Roger Cairns started singing at a very early age and hasn’t stopped since. He sang at his aunt’s wedding when he was three years old. He sang in the church choir. Every year, he sang at the local residents association Christmas party. He sang at school and was 12 when he was awarded the Robert Burns Prize for excellence in the singing of Scottish songs. That’s what Roger knew, that’s what he loved, and that’s what he decided he was going to do when he turned 9: he was going to become a singer.
Flash forward 50 years and Roger is in Los Angeles, California, singing with a 20-piece jazz orchestra. His musical path out of the Scottish projects was circuitous, to say the least: it took him from crawling over English rooftops installing television antennas to delivering refreshments to the Beatles; from taking helicopter trips to North Sea oilrigs to organizing outdoor stunt spectaculars in Saudi Arabia, from impromptu visits by the KGB to the birth of his three children. And yet, though life frequently got in the way and Roger had to put his musical career on hold several times over the years, never did any of his experiences feed his soul the way music did and nothing ever replaced his love of singing.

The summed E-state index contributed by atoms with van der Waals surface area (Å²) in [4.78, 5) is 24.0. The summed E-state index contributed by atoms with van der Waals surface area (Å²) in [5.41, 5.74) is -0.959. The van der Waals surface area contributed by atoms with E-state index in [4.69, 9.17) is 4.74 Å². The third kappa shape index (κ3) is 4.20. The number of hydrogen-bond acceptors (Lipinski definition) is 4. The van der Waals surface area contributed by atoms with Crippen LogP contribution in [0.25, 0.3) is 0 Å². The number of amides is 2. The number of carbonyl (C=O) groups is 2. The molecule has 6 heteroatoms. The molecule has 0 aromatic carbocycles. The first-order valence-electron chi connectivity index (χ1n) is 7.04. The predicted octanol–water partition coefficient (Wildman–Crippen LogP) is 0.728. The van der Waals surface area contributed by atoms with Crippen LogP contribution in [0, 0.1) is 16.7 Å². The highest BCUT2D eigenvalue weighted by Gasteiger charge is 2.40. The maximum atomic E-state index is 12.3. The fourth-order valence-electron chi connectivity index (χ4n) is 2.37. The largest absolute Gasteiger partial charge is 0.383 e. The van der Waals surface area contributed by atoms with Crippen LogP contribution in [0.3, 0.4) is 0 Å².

Roger was born in the small coal mining village of Gilmerton, a suburb of Edinburgh, in 1946. Not surprisingly, Roger’s talent and his penchant for music were neither nurtured nor welcomed by his family in a post-war Britain more concerned with survival than entertainment. So when he was 15 years old, Roger was sent off to complete a five-year mining engineering apprenticeship with the National Coal Board.